During the capital system that has been created and spread in America during a specific time when many people of the Middle and lower classes suffer from poverty and lack of financial and health care, as the only profited of that system is the high class and corporations owners. This documentary chronicling the lifestyle during that system.
This isn't just about pointing fingers at those who have gotten us into this mess, but about mobilizing working people to stop waiting for someone else to fix it, to stop sitting idly by while their wages, pensions, health care, and homes are stolen.
Moore evokes Pope Benedict XVI "Caritas in Veritate" and stresses the need that Judeo-Christian ethics, upon which his country was founded, must play a part in the recovery and stability of the financial sector.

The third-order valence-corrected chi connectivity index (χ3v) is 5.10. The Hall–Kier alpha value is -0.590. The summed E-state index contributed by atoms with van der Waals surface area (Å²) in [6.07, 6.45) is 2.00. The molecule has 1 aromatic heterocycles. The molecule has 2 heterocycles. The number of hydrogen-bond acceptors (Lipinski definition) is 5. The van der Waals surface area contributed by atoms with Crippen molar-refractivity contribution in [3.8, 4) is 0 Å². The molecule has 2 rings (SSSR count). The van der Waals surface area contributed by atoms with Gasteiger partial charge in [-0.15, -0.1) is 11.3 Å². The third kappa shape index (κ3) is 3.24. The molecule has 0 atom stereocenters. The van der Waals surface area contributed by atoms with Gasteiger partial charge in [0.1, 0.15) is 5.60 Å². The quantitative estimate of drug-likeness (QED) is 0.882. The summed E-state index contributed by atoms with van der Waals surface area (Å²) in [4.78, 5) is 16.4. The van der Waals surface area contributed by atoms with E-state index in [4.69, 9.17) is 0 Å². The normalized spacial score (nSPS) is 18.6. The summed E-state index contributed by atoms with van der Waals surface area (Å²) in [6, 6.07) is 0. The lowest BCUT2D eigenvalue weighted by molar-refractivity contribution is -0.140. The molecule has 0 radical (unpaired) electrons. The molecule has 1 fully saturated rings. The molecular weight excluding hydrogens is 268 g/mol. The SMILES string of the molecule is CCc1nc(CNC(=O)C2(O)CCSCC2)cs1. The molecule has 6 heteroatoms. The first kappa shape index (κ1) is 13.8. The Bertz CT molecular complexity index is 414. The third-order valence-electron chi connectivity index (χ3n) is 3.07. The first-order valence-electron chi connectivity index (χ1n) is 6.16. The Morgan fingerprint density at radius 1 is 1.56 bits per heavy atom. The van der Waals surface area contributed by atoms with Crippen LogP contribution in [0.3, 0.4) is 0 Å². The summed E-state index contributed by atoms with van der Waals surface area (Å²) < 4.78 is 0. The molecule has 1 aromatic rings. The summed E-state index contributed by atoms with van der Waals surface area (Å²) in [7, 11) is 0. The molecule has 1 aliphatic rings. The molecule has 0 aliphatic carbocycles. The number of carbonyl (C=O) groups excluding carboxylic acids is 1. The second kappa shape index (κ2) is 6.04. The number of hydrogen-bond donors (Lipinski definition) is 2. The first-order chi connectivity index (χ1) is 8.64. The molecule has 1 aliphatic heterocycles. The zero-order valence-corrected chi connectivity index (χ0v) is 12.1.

As with all of Moore's films, this is really about the fall of The American Dream, with Moore acting as our tour guide into the rotten core of his beloved country. And once again, his heart is in the right place. If only he could keep his ego out of it.
While it's amusing to watch Moore on camera plaster the entrance to the New York Stock Exchange with crime-scene tape, when Moore goes through his customary security-guard harassment in another segment, it's hard not to think: Here we go again.
A lot of the old Moore is still obvious in Capitalism, his genuine belief in everyone pulling together his feel for a good public stunt but he's lost a little something. The social zeal of his best work has been replaced with a hint of fanaticism.